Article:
Although the overall numbers are still relatively small, there’s a growing desire in the local Hispanic community to own a business. Accordingly, Mountain BizWorks is now offering classes conducted in Spanish and designed to help potential business owners navigate the American entrepreneurial landscape. The local nonprofit also makes loans to promising startups and existing enterprises.
“Many Latinos know how to run a business, but we often have to teach them things like how you build a cash projection, profit-and-loss statements, those kinds of financial things,” notes Executive Director Patrick Fitzsimmons.
Rosanna Mulcahy, the local nonprofit’s Latino program coordinator, says the community has great potential that just needs to be developed. To that end, she holds workshops on marketing and the various legal issues business owners need to be aware of. “Not only do we teach them the skills to run their business, but since I’m also a lender, we’ll be getting them loan-ready in case they were to need a loan from us,” she explains.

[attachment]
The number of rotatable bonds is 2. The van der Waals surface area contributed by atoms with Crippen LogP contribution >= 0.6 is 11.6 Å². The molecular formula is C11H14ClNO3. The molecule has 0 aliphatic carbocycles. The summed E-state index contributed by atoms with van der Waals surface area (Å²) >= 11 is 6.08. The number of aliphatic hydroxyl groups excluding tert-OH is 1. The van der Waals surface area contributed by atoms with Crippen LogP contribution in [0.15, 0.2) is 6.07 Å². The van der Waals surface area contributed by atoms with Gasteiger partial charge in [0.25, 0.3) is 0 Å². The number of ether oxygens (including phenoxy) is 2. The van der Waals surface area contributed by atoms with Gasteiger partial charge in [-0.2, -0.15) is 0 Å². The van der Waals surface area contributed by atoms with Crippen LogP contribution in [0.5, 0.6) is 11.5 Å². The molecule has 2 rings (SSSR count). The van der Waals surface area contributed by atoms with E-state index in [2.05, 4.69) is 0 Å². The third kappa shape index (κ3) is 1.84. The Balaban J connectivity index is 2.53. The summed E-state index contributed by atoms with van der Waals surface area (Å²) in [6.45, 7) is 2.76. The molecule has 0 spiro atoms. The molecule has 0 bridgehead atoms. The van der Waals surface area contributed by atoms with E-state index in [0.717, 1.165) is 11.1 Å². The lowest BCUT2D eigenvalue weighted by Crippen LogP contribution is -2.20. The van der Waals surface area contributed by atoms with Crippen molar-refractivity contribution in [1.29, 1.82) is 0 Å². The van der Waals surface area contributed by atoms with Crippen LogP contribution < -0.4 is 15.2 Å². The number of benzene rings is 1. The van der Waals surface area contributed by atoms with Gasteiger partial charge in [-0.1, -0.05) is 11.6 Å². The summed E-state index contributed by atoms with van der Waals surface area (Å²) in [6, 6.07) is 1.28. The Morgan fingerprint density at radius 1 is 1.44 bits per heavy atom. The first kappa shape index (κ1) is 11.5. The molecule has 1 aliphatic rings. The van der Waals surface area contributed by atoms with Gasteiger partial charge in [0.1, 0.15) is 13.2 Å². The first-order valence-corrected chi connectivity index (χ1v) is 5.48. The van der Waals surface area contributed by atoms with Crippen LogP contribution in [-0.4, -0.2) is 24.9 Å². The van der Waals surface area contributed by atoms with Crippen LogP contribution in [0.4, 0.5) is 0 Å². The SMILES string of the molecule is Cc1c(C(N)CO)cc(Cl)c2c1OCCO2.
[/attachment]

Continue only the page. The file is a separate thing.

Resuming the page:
The city of Asheville spends millions of dollars annually on contractors and specifically tries to find minority-owned businesses to work with. In the past, the focus was more on enterprises owned by women and African-Americans, but Brenda Mills, an economic development specialist with the city, says she’s seeing more Hispanic-owned businesses getting involved. “For example, there was a Hispanic prime contractor, and out of that grew another Hispanic business. The other gentleman learned from him, started small and grew another business. Now he’s bidding on contracts,” she says.